IMG_0556.jpg

IMG_0559.jpg

After all this was finished, I sanded down the spot filler and put it into paint and clear coat. After clear coat, I get about a week to do everything else that needs to be done. First was the hardware, I puller the blades apart, cleaned them, polished them, put them back together and then balanced and re-pitched the blade. All the hardware was cleaned and the brass hardware was polished and clear coated.

Then onto electrical. The stator on this fan was in bad shape. After years and years of being ran, the copper wiring basically burned itself.

IMG_0587.jpgIMG_0590.jpg

So I rewound a new stator.

IMG_0577.jpg

I also cleaned the housing it goes to, but thats what a restoration is. Everything gets checked, everything gets attention. Otherwise, I don’t want my name on it. Every single aspect of every single project I take on, gets attention. These fans I dod for customers, get their tags restored, new electrical wiring, blades cleaned and balanced, new paint. And on the coin-ops…they usually need new parts that either have to be machined or have to be bought. And this one was no different, but in the end, it’s worth it.

IMG_0706IMG_0714IMG_0707IMG_0708IMG_0709IMG_0710

I hope you enjoyed it as much as I. If so, leave a like, leave a comment or share it! Thank You!

Antique(d) Lamps!!!

So I know I’m a guy, and I also love pinterest…but I’m not telling any of the firefighters I work with about this love I have. About a year ago and I found something very (p)interesting…”steam punk” lamps…I fell in love…but I’m not paying $200-$300 for them on etsy…so why not make them?

So that’s what I did. Sometimes I sit at home and just come up with designs…and then, I make them. Easy, right? Wrong…putting the pipe together is, yes, the easy part. However, unless you know how to wire something, it’s a little difficult…

Let me be clear, I know enough about electricity to electrocute myself, and unless you know how to wire something, properly I would NOT try this without checking your wired mess with a professional, or someone who knows exactly what they are doing.

Now, when I start any project, I like to have everything laid out in front of me, this way when I need it, it’s right there in front of me…

img_1348

 

Now after this I usually try to follow a set of (crudely drawn) plans I have made for myself. I hook up all the lighting and wiring hardware and bring it to a junction box…

img_6057

After all the parts are hooked up, its working, I break it all down. Some parts I use myself don’t match the black pipe I use. So, how do I make a brand new piece look close to the black pipe, or at least old? I drop it into a vat of agin solution. Now I’m lucky, my workshop is down the road from an “antique” hardware store who stock this aging solution. But I’m sure you can buy it online. But this is an example of what it will do for you if you’re looking for new shiny metal, to look old…(make sure you wire wheel it first)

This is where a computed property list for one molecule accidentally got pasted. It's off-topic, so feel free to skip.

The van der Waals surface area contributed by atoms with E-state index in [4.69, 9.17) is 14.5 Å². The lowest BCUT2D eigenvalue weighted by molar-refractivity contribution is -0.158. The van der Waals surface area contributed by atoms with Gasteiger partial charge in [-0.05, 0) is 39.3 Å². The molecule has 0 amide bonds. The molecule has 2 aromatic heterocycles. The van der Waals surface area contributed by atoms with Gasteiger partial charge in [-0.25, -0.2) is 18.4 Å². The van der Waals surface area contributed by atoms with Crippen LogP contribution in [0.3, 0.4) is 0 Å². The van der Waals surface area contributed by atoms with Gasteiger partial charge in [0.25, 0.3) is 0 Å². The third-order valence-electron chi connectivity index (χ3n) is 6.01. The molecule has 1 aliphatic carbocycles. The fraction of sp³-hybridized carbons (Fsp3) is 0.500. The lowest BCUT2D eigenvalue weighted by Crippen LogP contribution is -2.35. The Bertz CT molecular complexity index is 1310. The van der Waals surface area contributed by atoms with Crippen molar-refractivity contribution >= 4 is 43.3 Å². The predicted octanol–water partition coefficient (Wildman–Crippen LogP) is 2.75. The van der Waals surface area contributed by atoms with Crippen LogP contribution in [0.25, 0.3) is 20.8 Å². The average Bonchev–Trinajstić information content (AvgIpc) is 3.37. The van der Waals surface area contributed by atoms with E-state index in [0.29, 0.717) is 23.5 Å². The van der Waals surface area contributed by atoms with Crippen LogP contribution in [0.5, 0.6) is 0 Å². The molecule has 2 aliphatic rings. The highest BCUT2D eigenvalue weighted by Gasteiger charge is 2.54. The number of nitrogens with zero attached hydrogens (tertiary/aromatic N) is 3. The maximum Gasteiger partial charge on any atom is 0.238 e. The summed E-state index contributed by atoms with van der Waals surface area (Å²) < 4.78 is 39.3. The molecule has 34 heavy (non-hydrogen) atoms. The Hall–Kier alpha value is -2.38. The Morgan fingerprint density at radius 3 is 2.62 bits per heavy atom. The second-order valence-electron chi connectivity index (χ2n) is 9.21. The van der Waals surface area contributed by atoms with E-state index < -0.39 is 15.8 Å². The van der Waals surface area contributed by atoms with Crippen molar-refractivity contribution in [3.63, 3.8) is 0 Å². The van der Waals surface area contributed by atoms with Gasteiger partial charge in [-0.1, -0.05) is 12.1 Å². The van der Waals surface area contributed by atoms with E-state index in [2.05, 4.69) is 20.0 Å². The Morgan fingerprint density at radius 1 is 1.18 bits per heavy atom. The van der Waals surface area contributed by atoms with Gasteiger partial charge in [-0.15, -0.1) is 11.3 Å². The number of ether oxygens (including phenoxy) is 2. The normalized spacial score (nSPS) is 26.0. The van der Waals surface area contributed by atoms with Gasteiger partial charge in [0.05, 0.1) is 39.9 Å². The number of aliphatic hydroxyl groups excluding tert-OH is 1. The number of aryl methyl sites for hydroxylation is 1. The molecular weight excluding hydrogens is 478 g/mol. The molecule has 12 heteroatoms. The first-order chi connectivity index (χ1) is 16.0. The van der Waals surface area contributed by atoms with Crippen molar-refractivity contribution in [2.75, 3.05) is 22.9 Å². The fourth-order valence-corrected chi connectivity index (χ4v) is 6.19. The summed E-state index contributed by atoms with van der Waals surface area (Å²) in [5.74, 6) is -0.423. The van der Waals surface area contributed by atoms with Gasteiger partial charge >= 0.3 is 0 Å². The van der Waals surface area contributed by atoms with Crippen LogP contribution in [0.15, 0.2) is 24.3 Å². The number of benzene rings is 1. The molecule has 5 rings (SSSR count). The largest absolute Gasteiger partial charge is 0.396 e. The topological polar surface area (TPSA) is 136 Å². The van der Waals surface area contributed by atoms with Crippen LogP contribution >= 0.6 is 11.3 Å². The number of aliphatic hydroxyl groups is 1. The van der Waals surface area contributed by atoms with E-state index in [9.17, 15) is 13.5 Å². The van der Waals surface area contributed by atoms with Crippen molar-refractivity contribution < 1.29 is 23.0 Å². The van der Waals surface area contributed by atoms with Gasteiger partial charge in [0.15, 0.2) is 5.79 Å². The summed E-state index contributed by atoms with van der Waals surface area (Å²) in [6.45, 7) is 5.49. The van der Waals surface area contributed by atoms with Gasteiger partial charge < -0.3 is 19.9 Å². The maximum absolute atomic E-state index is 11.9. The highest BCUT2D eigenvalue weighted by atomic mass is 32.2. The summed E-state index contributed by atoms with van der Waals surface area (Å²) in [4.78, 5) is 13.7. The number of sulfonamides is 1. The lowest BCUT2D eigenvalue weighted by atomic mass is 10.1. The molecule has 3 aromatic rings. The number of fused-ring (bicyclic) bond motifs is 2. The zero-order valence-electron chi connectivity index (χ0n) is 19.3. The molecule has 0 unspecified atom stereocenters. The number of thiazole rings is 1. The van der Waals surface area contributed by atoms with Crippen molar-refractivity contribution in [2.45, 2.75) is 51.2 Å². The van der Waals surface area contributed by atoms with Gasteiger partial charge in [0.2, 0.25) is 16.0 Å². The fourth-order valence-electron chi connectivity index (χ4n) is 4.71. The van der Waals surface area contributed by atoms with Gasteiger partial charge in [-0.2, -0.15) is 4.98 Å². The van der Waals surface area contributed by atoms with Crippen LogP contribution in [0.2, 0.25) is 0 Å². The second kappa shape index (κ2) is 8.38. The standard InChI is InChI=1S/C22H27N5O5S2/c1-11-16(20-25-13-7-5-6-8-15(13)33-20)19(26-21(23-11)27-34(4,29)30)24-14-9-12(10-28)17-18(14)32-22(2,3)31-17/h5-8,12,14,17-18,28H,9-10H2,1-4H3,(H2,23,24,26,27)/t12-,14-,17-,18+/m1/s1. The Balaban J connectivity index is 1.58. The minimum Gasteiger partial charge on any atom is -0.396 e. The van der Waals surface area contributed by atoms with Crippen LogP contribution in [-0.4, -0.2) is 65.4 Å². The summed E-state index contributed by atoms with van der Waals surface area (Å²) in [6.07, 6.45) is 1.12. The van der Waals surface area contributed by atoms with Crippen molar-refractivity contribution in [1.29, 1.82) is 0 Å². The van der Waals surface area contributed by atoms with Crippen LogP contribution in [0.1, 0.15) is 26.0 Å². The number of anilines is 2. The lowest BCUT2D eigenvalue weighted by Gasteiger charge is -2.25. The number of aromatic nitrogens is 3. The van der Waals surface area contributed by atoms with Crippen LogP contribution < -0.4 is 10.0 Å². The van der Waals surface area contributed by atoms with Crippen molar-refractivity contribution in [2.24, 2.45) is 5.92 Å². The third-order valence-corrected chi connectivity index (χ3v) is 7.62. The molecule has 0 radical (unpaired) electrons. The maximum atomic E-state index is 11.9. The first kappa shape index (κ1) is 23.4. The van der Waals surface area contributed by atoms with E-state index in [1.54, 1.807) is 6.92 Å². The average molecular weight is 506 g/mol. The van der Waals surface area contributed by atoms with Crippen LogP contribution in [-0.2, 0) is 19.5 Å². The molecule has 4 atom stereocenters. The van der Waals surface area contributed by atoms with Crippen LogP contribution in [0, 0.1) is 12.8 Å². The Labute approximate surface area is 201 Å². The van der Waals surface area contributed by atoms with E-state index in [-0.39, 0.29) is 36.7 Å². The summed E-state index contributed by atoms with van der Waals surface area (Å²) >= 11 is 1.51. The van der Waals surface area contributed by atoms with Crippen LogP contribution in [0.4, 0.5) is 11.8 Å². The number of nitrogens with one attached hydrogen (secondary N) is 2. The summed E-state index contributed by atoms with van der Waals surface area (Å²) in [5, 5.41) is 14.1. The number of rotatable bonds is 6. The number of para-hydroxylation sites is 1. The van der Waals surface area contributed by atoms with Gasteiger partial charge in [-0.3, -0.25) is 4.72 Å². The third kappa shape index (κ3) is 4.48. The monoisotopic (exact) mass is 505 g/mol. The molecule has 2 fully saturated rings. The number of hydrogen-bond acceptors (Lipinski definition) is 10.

img_1350

I use that solution like it’s going out of style. The best thing about it…you can use it over and over again! Make sure you’re wearing gloves…it is technically an acid on the pH scale. Anyway, to make a long story short, I’ve made several of these lamps…here are a few…

This one was for a friend of mine, it has a turn knob for the on/off and a usb plug-in for a charging station.img_0195

 

This one was the first I built, with a flip switch and a usb port.img_8119

Anyway, leave a comment below, share or give it a thumbs up…Have BRIGHT day!

1907 G.E. Pancake

Sorry I started this blog with the sole intention of posting at least once a week, but I just never found the time during the holiday season…So lets start 2017 off with a cool breeze.

Step right up and see the amazing “Electric Fan” brought to you by General Electric…This model is a 1906-07 GE Pancake with 110/115 Volts – 60 Cycles.

Working on antiques, especially old antique fans, brings a certain nostalgia to the equation. If you think to yourself, “this fan was made in the first part of the 20th century…where has it been? Who owned this fan? Why did it end up where I or whoever found it?” These are all good questions, but the most important question, at least for me is, “how do I breath life back into this fan?” And really when restoring any antique, thats the most important question.

Short of wiping the dust off and setting it somewhere, there is a better way to display your fan…and that’s ‘restored’. Restored and working is exactly how I like my fans. There’s the group that likes their fan’s untouched, and the group that likes their wiring redone (that way when you plug it in, your house doesn’t catch on fire) . But I’m in the group that likes it to be restored back to the original, working condition. And maybe make it look even a little better.

When I was given this fan…it was a pile of scrap. I had to but some parts and even make some of them! Anyway, heres some pictures to enjoy…

Before:

img_0961

After:

img_1489img_1495img_1494img_1491

So, thats the 1906/07 GE Pancake Fan. I love these things, so I’m sure you’ll see more. (Ironically, I don’t really like pancakes for my breakfasts)

 

Repurposing with a purpose…

This desk was given to me by my dad when I was 12, so 18 years ago…and his parents bought it new in the 60’s…so the desk was well over 50 years old. I used it to do homework on, then after college I used it to pay bills and write “important” things down. Then after I got my grandmothers antique roll top desk…it became a catch-all.

At this time I was well into tattooing, a short lived career outside of the firehouse, and I had this metal and faux wood drawing table that wouldn’t work half the time…so thats where I saw an opportunity…a purpose to repurpose.

I took this left handed writing table/desk and I decided this will be my new drawing table. I put it in the garage and got to work! First I took the whole top off which you can’t tell from the pictures, but used to be one piece. I measured it out and cut it so that one of the pieces could be propped up like a drawing table. Next I took the hardware from the old drawing table and pieced it together to work with the new one…Also I added a piece of shoe molding so that it would catch any drawing paper while the desk was propped up…

As you can see from the pictures I had also stripped the stain and sanded down any imperfections before I made any cuts. I did run into one problem, that being the long space where a drawer used to go, could no longer go in because of the drawing table hardware.img_4162

After it was sanded down and the shoe molding was applied I added little marks like shown above to give it a more distressed feel.

img_4167img_4169

This was the finished product, after stain was applied, the only thing I did after this was sprayed it with a clear sealer. There was a lot more I could have done but wanted it to look more distressed than a brand new piece of furniture.

Let me know what you think!